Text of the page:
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As-Salt now on UNESCO World Heritage list

The ancient city, where many faiths come together, is the sixth site in the history-rich country of Jordan to be added.

The World Heritage Committee of the United Nations Educational Scientific and Cultural Organisation (UNESCO) decided during its forty-fourth session, held virtually in China, to approve the addition of the city of As-Salt, ‘the city of tolerance and civilised hospitality’ in Jordan, to the World Heritage List.

As-Salt in Jordan is a must-visit for lovers of history and culture. Image: Courtesy Visit Jordan.

Jordan’s Minister of Tourism and Antiquities, Nayef AI-Fayez, said during his participation in the committee’s meetings virtually that the city of As-Salt is among the kingdom’s top priorities because of its importance in demonstrating the characteristics of tolerance, co-existence and social care among its residents.

AI-Fayez added that Jordan and the World Heritage Committee (UNESCO) send an important message to the whole world: a message of peace, tolerance and coexistence in line with His Majesty King Abdullah II’s speech at the 2019 International Conference on Cohesive Societies in Singapore, in which His Majesty stressed that “the attack on interfaith harmony and peaceful coexistence is the most important threat in the world which requires everyone to join forces to resist hatred and exclusion.”

Join the locals in As-Salt in a friendly game. Image: Courtesy Visit Jordan.

The meeting of the World Heritage Committee (UNESCO) to approve the inclusion of the city of As-Salt on the World Heritage List was attended by the Secretary-General of the Ministry of Tourism and Antiquities, Dr lmad Hijazin; the Managing Director of the Jordan Tourism Board, Dr Abed Al Razzaq Arabiyat; the former Minister of Municipalities Maher Abu AI-Samin; and the former Minister of Interior Ghaleb Al-Zoubi; Director of the United Nations Education Office (UNESCO) in Jordan Min Jong Kim; Chairman of the Board of Commissioners of the Petra Development and Tourism Authority Dr. Suleiman AI-Farajat; Director General of the Baptism Site Commission, Engineer Rustom Mkhjian, and representatives of the Ministries of Foreign Affairs and Education.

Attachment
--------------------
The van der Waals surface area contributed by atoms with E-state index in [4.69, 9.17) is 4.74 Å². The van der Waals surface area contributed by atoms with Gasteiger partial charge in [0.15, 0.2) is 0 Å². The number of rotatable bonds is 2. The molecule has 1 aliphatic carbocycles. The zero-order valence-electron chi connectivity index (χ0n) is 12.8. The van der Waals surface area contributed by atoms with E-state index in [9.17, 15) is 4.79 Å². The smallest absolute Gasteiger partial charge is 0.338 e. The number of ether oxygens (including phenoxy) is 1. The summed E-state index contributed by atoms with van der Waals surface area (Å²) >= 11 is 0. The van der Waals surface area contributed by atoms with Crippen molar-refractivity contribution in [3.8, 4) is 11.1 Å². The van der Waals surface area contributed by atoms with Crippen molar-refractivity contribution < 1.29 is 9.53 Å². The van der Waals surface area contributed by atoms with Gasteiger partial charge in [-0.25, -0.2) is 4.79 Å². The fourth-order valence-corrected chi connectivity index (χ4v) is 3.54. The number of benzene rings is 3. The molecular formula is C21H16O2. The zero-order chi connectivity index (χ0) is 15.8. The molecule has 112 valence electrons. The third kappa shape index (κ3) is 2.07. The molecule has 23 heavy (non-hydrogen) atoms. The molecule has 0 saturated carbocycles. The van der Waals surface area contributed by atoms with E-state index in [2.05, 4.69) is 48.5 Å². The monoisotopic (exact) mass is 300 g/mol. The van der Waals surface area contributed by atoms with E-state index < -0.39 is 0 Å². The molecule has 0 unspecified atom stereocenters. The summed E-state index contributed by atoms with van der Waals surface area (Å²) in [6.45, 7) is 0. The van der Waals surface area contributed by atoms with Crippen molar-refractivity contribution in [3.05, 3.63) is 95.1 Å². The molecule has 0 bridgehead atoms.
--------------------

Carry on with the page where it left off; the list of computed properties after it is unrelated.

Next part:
Adding As-Salt to your Jordan itinerary

  • Visit the Great Mosque, originally constructed in the 13th century and later rebuilt in 2007 in Al Ain Plaza.
  • The city reflects a mix of modern and traditional architecture and appreciates interfaith coexistence. The staircase of the mosque leads to the Church of the Good Shepherd.
  • Try the traditional bread of As-Salt at A’shour Bakery, Shrak, baked with medieval tools and techniques.
  • Shop for the trademark intricate jewellery in gold and silver.
The city reflects a mix of modern and traditional architecture. Image: Courtesy Visit Jordan.

The magic of Jordan

Situated in the heart of the Arabian Desert, the Hashemite Kingdom is an oasis of stability and peace in the Middle East. From the hustle and bustle of the capital Amman to the southern desert, Jordan is awash with biblical, historical and cultural significance. Jordan’s iconic landmarks include the panoramic views from Mount Nebo; the rose-red city of Petra, which is one of the ‘new seven wonders of the world’; the therapeutic waters of the Dead Sea; Aqaba on the Red Sea and Wadi Rum – a UNESCO World Heritage Site. Indian passport holders can avail of ‘Visa on Arrival’ in Jordan. For more information: www.visitjordan.com

The other UNESCO World Heritage sites in Jordan

Petra: An archaeological and historical city famous for its rock-carved architecture and ancient water canal system.

Petra by night is especially magical. Image: Courtesy Visit Jordan.

Qusayr Amra: The palace was built during the reign of the Caliph AI-Walid bin Abdul Malik in the eighth century AD.

The well-preserved desert palace. Image: Courtesy Visit Jordan.

Wadi Rum Reserve: A valley located in the area of Hasma in southern Jordan, a desert region with diverse landscapes consisting of a group of narrow corridors, natural arches, towering slopes, huge landslides and caves. The site also contains inscriptions and archaeological remains dating back to 12,000 years of human existence.

The intriguing landscape holds interest for adventure travellers, as well as those interested in archaeology and geology. Image: Courtesy Visit Jordan.

Umm Ar-Rasas: A historic city, dubbed ‘Kasserton Mayfaa’ as described in a Greek text in a mosaic dating back to the Umayyad period. It began as a Roman military camp and developed into a city in the Byzantine era and continued so until the early Islamic era. There are traces of 16 churches, some of which still retain good mosaic floors.

Kasserton Mayfaa stands at the confluence of so many cultures.
Image: Courtesy Visit Jordan.

Baptism site: The Baptism site is the place where Jesus Christ was baptised by John the Baptist.

An important site for the Christian devout as well as history buffs.
Image: Courtesy Visit Jordan.

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